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The ability of cancer cells to survive and grow under hypoxic conditions has been known for decades, but the mechanisms remain poorly understood. Under certain conditions, cancer cells undergo changes in their bioenergetic profile to favor mitochondrial respiration by activating the peroxisome proliferator-activated receptor gamma (PGC-1alpha) and upregulating mitochondrial biogenesis. In this study, we hypothesized that augmented mitochondrial biogenesis plays a critical role for cancer cells to survive hypoxia. Consistent with this hypothesis, both hypoxic human hepatocellular carcinoma (HCC) tumors and HCC cell lines subjected to hypoxia increase mitochondrial biogenesis. Silencing of PGC-1alpha in hypoxic HCC cell lines halts their proliferation. Mechanistic investigations in vitro indicated that intracellular High Mobility Group Box (HMGB)-1 protein, a nuclear protein overexpressed in HCC, is essential for the process. Silencing of HMGB1 in hypoxic HCC cell lines resulted in a significant decrease in PGC-1-alpha activation and mitochondrial biogenesis. Without HMGB1, hypoxic HCC cells had significantly reduced ATP production and decreased cellular proliferation and increased apoptosis. In a diethynitrosamine (DEN)-induced murine model of HCC, genetic blocking of HMGB1 in the hypoxic tumors resulted in a significant decrease in tumor growth. Tumors lacking HMGB1 had a significant reduction in mitochondrial biogenesis and a significant increase in mitochondrial dysfunction. Further in vitro mechanistic experiments indicated that, during hypoxia, HMGB1 translocates from the nucleus to the cytoplasm and binds to cytoplasmic Toll-like receptor (TLR)-9. This binding leads to the activation of p38 and subsequent phosphorylation of PGC-1alpha with resultant upregulation of mitochondrial biogenesis.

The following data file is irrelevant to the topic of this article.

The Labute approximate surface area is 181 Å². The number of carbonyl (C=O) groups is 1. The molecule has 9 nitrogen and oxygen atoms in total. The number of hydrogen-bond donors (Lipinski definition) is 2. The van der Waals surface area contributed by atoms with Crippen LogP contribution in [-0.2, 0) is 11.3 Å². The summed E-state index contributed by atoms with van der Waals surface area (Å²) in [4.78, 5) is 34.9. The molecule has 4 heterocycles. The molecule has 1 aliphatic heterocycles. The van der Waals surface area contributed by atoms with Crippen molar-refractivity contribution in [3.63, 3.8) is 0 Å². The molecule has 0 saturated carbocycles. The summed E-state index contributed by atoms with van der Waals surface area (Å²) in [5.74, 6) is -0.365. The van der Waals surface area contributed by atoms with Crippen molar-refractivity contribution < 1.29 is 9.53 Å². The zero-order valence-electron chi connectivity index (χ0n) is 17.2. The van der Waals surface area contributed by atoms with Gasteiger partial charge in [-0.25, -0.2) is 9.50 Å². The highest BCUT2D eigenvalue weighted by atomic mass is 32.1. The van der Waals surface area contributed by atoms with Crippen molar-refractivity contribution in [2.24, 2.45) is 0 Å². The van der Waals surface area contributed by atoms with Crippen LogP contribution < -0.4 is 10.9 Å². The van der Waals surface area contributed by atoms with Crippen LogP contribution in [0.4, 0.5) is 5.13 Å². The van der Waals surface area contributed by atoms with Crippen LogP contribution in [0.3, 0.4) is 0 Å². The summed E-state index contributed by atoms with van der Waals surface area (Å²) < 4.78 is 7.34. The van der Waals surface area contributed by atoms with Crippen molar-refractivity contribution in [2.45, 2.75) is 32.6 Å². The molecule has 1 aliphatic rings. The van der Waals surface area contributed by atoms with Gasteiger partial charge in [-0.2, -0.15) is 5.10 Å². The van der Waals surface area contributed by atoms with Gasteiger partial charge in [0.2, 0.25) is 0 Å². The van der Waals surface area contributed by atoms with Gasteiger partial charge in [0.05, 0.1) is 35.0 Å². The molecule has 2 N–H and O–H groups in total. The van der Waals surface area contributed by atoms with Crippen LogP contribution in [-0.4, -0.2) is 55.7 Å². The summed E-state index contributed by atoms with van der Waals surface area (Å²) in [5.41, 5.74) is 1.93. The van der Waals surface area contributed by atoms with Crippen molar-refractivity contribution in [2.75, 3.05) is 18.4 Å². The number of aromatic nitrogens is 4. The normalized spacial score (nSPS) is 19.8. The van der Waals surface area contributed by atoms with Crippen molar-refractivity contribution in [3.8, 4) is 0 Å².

The findings suggest that during hypoxia HMGB1 upregulates mitochondrial biogenesis in HCC cancer cells promoting tumor survival and proliferation.